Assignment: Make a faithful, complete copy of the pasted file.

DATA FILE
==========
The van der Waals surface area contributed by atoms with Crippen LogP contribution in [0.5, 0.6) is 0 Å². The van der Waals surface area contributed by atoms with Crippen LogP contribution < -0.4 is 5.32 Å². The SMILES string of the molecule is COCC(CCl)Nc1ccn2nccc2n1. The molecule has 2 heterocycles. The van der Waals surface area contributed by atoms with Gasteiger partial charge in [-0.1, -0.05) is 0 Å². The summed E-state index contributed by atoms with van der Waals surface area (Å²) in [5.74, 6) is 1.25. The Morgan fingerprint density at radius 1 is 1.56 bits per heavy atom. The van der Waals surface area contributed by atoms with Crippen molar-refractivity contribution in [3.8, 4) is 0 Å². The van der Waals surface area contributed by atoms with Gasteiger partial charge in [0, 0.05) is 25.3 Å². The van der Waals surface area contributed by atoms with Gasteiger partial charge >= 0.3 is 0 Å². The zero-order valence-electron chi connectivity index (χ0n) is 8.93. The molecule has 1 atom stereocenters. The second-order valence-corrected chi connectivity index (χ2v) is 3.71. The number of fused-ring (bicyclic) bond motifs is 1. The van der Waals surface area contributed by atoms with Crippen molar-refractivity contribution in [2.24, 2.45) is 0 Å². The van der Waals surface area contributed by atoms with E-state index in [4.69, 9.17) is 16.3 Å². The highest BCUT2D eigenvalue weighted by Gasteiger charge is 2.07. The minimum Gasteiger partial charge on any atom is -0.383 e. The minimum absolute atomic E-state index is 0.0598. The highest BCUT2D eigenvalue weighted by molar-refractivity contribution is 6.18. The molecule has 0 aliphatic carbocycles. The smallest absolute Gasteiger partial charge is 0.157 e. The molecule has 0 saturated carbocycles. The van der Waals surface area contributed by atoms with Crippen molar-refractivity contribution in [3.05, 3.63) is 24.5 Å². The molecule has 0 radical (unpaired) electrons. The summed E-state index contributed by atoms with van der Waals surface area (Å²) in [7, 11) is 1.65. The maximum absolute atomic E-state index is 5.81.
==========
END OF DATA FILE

The van der Waals surface area contributed by atoms with Crippen LogP contribution in [0.5, 0.6) is 0 Å². The van der Waals surface area contributed by atoms with Crippen LogP contribution < -0.4 is 5.32 Å². The SMILES string of the molecule is COCC(CCl)Nc1ccn2nccc2n1. The molecule has 2 heterocycles. The van der Waals surface area contributed by atoms with Gasteiger partial charge in [-0.1, -0.05) is 0 Å². The summed E-state index contributed by atoms with van der Waals surface area (Å²) in [5.74, 6) is 1.25. The Morgan fingerprint density at radius 1 is 1.56 bits per heavy atom. The van der Waals surface area contributed by atoms with Crippen molar-refractivity contribution in [3.8, 4) is 0 Å². The van der Waals surface area contributed by atoms with Gasteiger partial charge in [0, 0.05) is 25.3 Å². The van der Waals surface area contributed by atoms with Gasteiger partial charge >= 0.3 is 0 Å². The zero-order valence-electron chi connectivity index (χ0n) is 8.93. The molecule has 1 atom stereocenters. The second-order valence-corrected chi connectivity index (χ2v) is 3.71. The number of fused-ring (bicyclic) bond motifs is 1. The van der Waals surface area contributed by atoms with Crippen molar-refractivity contribution in [2.24, 2.45) is 0 Å². The van der Waals surface area contributed by atoms with E-state index in [4.69, 9.17) is 16.3 Å². The highest BCUT2D eigenvalue weighted by Gasteiger charge is 2.07. The minimum Gasteiger partial charge on any atom is -0.383 e. The minimum absolute atomic E-state index is 0.0598. The highest BCUT2D eigenvalue weighted by molar-refractivity contribution is 6.18. The molecule has 0 aliphatic carbocycles. The smallest absolute Gasteiger partial charge is 0.157 e. The molecule has 0 saturated carbocycles. The van der Waals surface area contributed by atoms with Crippen molar-refractivity contribution in [3.05, 3.63) is 24.5 Å². The molecule has 0 radical (unpaired) electrons. The summed E-state index contributed by atoms with van der Waals surface area (Å²) in [7, 11) is 1.65. The maximum absolute atomic E-state index is 5.81.